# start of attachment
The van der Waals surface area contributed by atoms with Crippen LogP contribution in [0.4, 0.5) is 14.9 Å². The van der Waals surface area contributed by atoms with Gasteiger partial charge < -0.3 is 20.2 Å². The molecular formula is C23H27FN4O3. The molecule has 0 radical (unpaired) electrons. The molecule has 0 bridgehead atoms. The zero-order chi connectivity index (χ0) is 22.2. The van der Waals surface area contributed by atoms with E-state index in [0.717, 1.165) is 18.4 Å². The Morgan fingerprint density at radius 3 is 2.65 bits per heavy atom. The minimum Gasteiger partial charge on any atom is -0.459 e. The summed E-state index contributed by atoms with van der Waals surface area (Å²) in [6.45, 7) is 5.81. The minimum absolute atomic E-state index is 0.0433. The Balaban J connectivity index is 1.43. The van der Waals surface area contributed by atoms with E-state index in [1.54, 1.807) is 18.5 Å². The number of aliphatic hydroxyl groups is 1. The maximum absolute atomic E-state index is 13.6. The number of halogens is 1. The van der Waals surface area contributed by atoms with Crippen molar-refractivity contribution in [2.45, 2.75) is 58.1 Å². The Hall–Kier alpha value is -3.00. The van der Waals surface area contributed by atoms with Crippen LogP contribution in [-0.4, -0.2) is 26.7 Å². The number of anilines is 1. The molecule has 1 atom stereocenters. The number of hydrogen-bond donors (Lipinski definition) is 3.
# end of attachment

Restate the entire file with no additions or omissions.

The van der Waals surface area contributed by atoms with Crippen LogP contribution in [0.4, 0.5) is 14.9 Å². The van der Waals surface area contributed by atoms with Gasteiger partial charge < -0.3 is 20.2 Å². The molecular formula is C23H27FN4O3. The molecule has 0 radical (unpaired) electrons. The molecule has 0 bridgehead atoms. The zero-order chi connectivity index (χ0) is 22.2. The van der Waals surface area contributed by atoms with E-state index in [0.717, 1.165) is 18.4 Å². The Morgan fingerprint density at radius 3 is 2.65 bits per heavy atom. The minimum Gasteiger partial charge on any atom is -0.459 e. The summed E-state index contributed by atoms with van der Waals surface area (Å²) in [6.45, 7) is 5.81. The minimum absolute atomic E-state index is 0.0433. The Balaban J connectivity index is 1.43. The van der Waals surface area contributed by atoms with E-state index in [1.54, 1.807) is 18.5 Å². The number of aliphatic hydroxyl groups is 1. The maximum absolute atomic E-state index is 13.6. The number of halogens is 1. The van der Waals surface area contributed by atoms with Crippen molar-refractivity contribution in [2.45, 2.75) is 58.1 Å². The Hall–Kier alpha value is -3.00. The van der Waals surface area contributed by atoms with Crippen LogP contribution in [-0.4, -0.2) is 26.7 Å². The number of anilines is 1. The molecule has 1 atom stereocenters. The number of hydrogen-bond donors (Lipinski definition) is 3.